It may be true, at first glance, that the unemployment rate among male citizens is high, especially when compared to the decrease in female unemployment. But at the same time, it must also be noted that overall female unemployment remains dramatically higher than that of male unemployment. Despite being given the opportunity to work, many women in the kingdom are still bound by outdated traditions and norms, while others struggle to find a job due to the decision of some businesses to hire only men.

One of the most prominent goals of the kingdom’s Vision 2030 is to raise women’s contribution and participation in the labor market to 30% by 2030, which requires opening more work areas to women. The issue of women’s employment has received great attention from the Saudi government and, in particular, from the relevant authorities, including the Ministry of Human Resources and Social Development and the Ministry of Commerce.

These government efforts culminated in the kingdom achieving qualitative leaps in terms of empowering women and increasing their economic participation in the labor market. The economic participation rate for Saudi females age 15 years and over reached 33.5% by the end of 2020, while the rate of women’s participation in the labor market nearly doubled from 17% to 31.8%, exceeding the 2030 vision target to reach 30%. The percentage of women in middle and senior management positions reached 30% in the public and private sectors during the past year. Further, key indicators also show an increase in the percentage of Saudi women in the civil service to 41% by the end of 2020.

Indeed, Saudi women – who constitute roughly half of Saudi society – have every right to enjoy equality in employment opportunities, including equal pay, with their male counterparts. Yet, at the same time, I also see the importance of balancing the employment of men and women to avoid an adverse impact on our labor market. Instead of hiring by gender, Saudi employers should hire based on competence, qualifications and abilities. In doing so, we will avoid solving one problem by creating another one. – Talat Hafiz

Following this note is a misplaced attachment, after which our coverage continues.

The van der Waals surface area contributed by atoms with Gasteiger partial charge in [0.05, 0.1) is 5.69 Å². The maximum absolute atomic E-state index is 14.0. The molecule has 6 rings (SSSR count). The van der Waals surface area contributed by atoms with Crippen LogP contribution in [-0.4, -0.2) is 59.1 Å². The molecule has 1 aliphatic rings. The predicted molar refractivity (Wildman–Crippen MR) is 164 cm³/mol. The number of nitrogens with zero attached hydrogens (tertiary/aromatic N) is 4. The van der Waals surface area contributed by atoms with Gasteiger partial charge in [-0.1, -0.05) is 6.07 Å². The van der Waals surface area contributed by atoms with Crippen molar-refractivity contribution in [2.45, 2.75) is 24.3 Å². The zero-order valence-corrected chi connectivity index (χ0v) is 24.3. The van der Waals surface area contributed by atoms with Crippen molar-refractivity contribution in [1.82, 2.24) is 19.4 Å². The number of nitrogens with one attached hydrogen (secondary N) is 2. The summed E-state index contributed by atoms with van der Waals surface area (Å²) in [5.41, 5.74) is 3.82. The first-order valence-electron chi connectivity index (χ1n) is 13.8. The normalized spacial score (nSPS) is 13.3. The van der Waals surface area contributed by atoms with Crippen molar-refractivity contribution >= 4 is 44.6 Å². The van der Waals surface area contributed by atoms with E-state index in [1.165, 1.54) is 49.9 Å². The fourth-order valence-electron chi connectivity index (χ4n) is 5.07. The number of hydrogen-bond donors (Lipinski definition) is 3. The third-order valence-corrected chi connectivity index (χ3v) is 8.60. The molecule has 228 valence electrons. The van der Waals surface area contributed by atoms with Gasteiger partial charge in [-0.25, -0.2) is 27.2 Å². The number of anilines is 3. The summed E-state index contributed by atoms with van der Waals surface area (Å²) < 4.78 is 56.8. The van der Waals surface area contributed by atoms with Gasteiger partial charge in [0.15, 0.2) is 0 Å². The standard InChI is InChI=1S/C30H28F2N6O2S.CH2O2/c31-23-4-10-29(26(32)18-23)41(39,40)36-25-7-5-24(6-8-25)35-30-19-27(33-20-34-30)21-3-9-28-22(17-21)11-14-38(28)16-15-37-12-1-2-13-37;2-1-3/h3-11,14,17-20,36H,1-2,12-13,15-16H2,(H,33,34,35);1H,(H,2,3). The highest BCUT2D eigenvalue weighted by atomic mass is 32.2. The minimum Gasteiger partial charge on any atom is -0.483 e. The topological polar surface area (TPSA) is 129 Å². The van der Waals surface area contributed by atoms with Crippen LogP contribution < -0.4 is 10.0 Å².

An-Nahar, Lebanon, September 17

On September 26, Angela Merkel, who has been the chancellor of Germany since 2005, will leave office for the last time after 16 years in which she presided, without interruption, over Germany.

Despite deciding not to run for a fifth term, Merkel hadn’t lost any of her popularity in Germany or abroad, her image hadn’t been tarnished, and her country hadn’t collapse. Merkel decided to step down when she realized that her unwavering ability to hold her position could cause political problems for her country due to the need to ensure a “rotation” of power within the German political system.

Despite having no children of her own, Merkel has often been described by her countrymen and women as the “mother of the nation.” In stepping down, she proved that she indeed cares about her children more than she cares about herself.

The “strongest woman in the world” was working only for the strength of her country and the interests of her people. Merkel’s distinguished tenure strengthened Germany’s position in the European Union and in the world at various political, defense, financial, economic, social and environmental levels.

As she bids farewell to her country and the world, she leaves behind a unique legacy that will inspire many women leaders for generations to come.

Comparing Merkel with the politicians in many countries, including Lebanon, is impossible for many reasons. But the people of Lebanon can only look at Germany in jealousy: jealousy of a capable leader who has led her country through personal example and altruism, jealousy of the smooth transition of power, and jealousy of a system that respects the rule of law.

Merkel may be leaving office, but her example will never leave anyone who aspires to be a balanced, competent, dedicated, humble and righteous politician. Merkel didn’t need to win World War II to align herself with the greats of this world, such as Charles de Gaulle and Winston Churchill. It is enough for her to win a battle with the self over authoritarian desires, as she so gracefully has done. – Faris Khashan 

Translated by Asaf Zilberfarb.